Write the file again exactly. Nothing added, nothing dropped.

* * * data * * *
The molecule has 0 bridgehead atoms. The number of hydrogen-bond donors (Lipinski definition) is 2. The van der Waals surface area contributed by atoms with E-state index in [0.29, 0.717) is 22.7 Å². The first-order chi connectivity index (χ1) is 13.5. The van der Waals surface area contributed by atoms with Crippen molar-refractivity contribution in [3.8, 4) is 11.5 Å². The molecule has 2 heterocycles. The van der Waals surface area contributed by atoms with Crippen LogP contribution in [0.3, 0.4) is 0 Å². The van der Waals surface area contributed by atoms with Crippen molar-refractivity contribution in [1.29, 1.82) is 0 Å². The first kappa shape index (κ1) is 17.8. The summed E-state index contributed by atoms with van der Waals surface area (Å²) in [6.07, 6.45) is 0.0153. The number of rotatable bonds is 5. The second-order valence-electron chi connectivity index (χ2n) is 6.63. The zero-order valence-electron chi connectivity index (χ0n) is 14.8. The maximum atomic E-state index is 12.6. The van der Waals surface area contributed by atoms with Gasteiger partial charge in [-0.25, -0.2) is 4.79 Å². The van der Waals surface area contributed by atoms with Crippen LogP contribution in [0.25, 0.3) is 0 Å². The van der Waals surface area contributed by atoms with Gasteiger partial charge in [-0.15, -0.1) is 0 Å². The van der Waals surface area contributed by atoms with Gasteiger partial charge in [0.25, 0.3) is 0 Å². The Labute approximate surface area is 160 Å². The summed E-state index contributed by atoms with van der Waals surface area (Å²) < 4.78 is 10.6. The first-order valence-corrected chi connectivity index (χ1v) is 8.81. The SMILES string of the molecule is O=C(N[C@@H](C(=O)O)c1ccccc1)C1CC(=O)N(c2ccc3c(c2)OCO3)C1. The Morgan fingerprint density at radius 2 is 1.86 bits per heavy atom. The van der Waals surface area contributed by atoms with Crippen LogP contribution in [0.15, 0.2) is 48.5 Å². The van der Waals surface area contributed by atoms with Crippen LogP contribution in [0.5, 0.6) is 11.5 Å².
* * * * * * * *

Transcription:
The molecule has 0 bridgehead atoms. The number of hydrogen-bond donors (Lipinski definition) is 2. The van der Waals surface area contributed by atoms with E-state index in [0.29, 0.717) is 22.7 Å². The first-order chi connectivity index (χ1) is 13.5. The van der Waals surface area contributed by atoms with Crippen molar-refractivity contribution in [3.8, 4) is 11.5 Å². The molecule has 2 heterocycles. The van der Waals surface area contributed by atoms with Crippen LogP contribution in [0.3, 0.4) is 0 Å². The van der Waals surface area contributed by atoms with Crippen molar-refractivity contribution in [1.29, 1.82) is 0 Å². The first kappa shape index (κ1) is 17.8. The summed E-state index contributed by atoms with van der Waals surface area (Å²) in [6.07, 6.45) is 0.0153. The number of rotatable bonds is 5. The second-order valence-electron chi connectivity index (χ2n) is 6.63. The zero-order valence-electron chi connectivity index (χ0n) is 14.8. The maximum atomic E-state index is 12.6. The van der Waals surface area contributed by atoms with Gasteiger partial charge in [-0.25, -0.2) is 4.79 Å². The van der Waals surface area contributed by atoms with Crippen LogP contribution in [0.25, 0.3) is 0 Å². The van der Waals surface area contributed by atoms with Gasteiger partial charge in [-0.15, -0.1) is 0 Å². The van der Waals surface area contributed by atoms with Gasteiger partial charge in [0.25, 0.3) is 0 Å². The Labute approximate surface area is 160 Å². The summed E-state index contributed by atoms with van der Waals surface area (Å²) < 4.78 is 10.6. The first-order valence-corrected chi connectivity index (χ1v) is 8.81. The SMILES string of the molecule is O=C(N[C@@H](C(=O)O)c1ccccc1)C1CC(=O)N(c2ccc3c(c2)OCO3)C1. The Morgan fingerprint density at radius 2 is 1.86 bits per heavy atom. The van der Waals surface area contributed by atoms with Crippen LogP contribution in [0.15, 0.2) is 48.5 Å². The van der Waals surface area contributed by atoms with Crippen LogP contribution in [0.5, 0.6) is 11.5 Å².